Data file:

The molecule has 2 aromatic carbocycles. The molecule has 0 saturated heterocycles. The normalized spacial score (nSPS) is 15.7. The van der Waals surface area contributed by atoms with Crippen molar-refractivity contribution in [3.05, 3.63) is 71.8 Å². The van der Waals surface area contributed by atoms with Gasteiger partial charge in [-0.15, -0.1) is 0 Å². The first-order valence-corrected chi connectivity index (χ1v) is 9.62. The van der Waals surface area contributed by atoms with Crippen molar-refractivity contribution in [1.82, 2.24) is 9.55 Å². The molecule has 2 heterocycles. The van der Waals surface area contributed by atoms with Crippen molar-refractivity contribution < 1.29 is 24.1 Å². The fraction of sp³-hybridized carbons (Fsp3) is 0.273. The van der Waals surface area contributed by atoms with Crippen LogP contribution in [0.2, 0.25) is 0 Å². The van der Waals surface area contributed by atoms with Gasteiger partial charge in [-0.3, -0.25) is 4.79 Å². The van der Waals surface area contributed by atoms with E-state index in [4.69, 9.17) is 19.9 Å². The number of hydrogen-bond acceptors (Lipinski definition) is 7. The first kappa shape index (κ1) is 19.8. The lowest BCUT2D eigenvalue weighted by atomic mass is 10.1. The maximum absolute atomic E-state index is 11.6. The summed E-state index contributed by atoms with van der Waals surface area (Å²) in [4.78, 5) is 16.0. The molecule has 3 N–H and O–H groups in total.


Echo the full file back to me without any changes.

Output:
The molecule has 2 aromatic carbocycles. The molecule has 0 saturated heterocycles. The normalized spacial score (nSPS) is 15.7. The van der Waals surface area contributed by atoms with Crippen molar-refractivity contribution in [3.05, 3.63) is 71.8 Å². The van der Waals surface area contributed by atoms with Gasteiger partial charge in [-0.15, -0.1) is 0 Å². The first-order valence-corrected chi connectivity index (χ1v) is 9.62. The van der Waals surface area contributed by atoms with Crippen molar-refractivity contribution in [1.82, 2.24) is 9.55 Å². The molecule has 2 heterocycles. The van der Waals surface area contributed by atoms with Crippen molar-refractivity contribution < 1.29 is 24.1 Å². The fraction of sp³-hybridized carbons (Fsp3) is 0.273. The van der Waals surface area contributed by atoms with Crippen LogP contribution in [0.2, 0.25) is 0 Å². The van der Waals surface area contributed by atoms with Gasteiger partial charge in [-0.3, -0.25) is 4.79 Å². The van der Waals surface area contributed by atoms with E-state index in [4.69, 9.17) is 19.9 Å². The number of hydrogen-bond acceptors (Lipinski definition) is 7. The first kappa shape index (κ1) is 19.8. The lowest BCUT2D eigenvalue weighted by atomic mass is 10.1. The maximum absolute atomic E-state index is 11.6. The summed E-state index contributed by atoms with van der Waals surface area (Å²) in [4.78, 5) is 16.0. The molecule has 3 N–H and O–H groups in total.